This National Faculty Advisory Council will work closely with the PRSSA National Faculty Adviser and National Headquarters. Below are the expected responsibilities for members of this Council.

  • Join a planning/overview meeting for the Council and at least three additional meetings per academic year (date and time to be determined).
  • Assistance confirming the Faculty and Professional Adviser contact information for Chapters.
  • Check-in with Advisers within your cohort (25-30 Chapters) twice during the academic year.
    • This meeting should provide updates but should focus on learning more about the Chapter and the needs of the Adviser.
  • Offer at least one Town Hall virtual meeting for the Advisers within your cohort.
  • Provide a summer or fall onboarding of new Advisers (with zero to five years of experience) within their cohort of Chapters.
  • Connect with Advisers during the PRSSA Adviser session offered during the International Conference in November 2022.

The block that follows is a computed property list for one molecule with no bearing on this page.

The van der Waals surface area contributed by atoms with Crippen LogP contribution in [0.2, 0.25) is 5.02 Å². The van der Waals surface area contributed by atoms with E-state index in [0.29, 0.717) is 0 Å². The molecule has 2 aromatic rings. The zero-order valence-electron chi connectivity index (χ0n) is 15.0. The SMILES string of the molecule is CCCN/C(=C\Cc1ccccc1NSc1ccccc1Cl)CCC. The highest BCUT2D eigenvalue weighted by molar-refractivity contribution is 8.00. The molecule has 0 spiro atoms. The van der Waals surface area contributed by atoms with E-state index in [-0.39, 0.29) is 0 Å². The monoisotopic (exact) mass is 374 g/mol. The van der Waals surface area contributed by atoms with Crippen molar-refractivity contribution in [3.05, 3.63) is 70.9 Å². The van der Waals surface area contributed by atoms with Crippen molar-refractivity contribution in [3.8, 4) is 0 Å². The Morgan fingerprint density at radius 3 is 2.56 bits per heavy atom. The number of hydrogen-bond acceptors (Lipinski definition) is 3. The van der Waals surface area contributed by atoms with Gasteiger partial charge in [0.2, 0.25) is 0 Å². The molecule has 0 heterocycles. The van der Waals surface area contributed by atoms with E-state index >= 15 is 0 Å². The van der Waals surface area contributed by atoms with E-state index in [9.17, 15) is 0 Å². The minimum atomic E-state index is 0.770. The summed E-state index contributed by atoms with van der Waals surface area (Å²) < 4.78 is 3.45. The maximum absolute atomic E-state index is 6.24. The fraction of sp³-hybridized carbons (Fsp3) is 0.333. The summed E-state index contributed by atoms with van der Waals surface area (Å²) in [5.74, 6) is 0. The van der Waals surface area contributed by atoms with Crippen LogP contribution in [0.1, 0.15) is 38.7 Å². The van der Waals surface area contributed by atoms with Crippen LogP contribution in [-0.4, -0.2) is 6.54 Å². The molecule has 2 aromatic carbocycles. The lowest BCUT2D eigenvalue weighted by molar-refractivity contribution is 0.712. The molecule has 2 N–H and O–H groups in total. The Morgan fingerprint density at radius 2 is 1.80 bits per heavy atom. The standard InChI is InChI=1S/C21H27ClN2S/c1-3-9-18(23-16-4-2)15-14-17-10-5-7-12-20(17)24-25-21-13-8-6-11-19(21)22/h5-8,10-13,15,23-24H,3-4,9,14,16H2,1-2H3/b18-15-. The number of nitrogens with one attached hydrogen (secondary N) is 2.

Specific qualifications include but are not limited to the following:

  • Active PRSA membership.
  • Strong Chapter-level experience as a PRSSA Faculty Adviser.
  • A willingness to advocate for PRSSA and the PRSSA Faculty Advisers.
  • Willingness to spend at least one to two hours weekly on Council work.

If you are currently seeking a volunteer position on the National level and enjoy working with other PRSSA Advisers and/or educators, I encourage you to apply. If you have questions, feel free to contact me at or (212) 460-1466.

Tips for Advisers

Here are some helpful tips on how to be a successful Adviser from working with other Chapters to fundraising:

Fun Quality Relationships - Working With Other Chapters

Have a charter that identifies what each Chapter is responsible for.

  1. Coordinate.
  2. Communicate often.
  3. Deal with conflicts swiftly.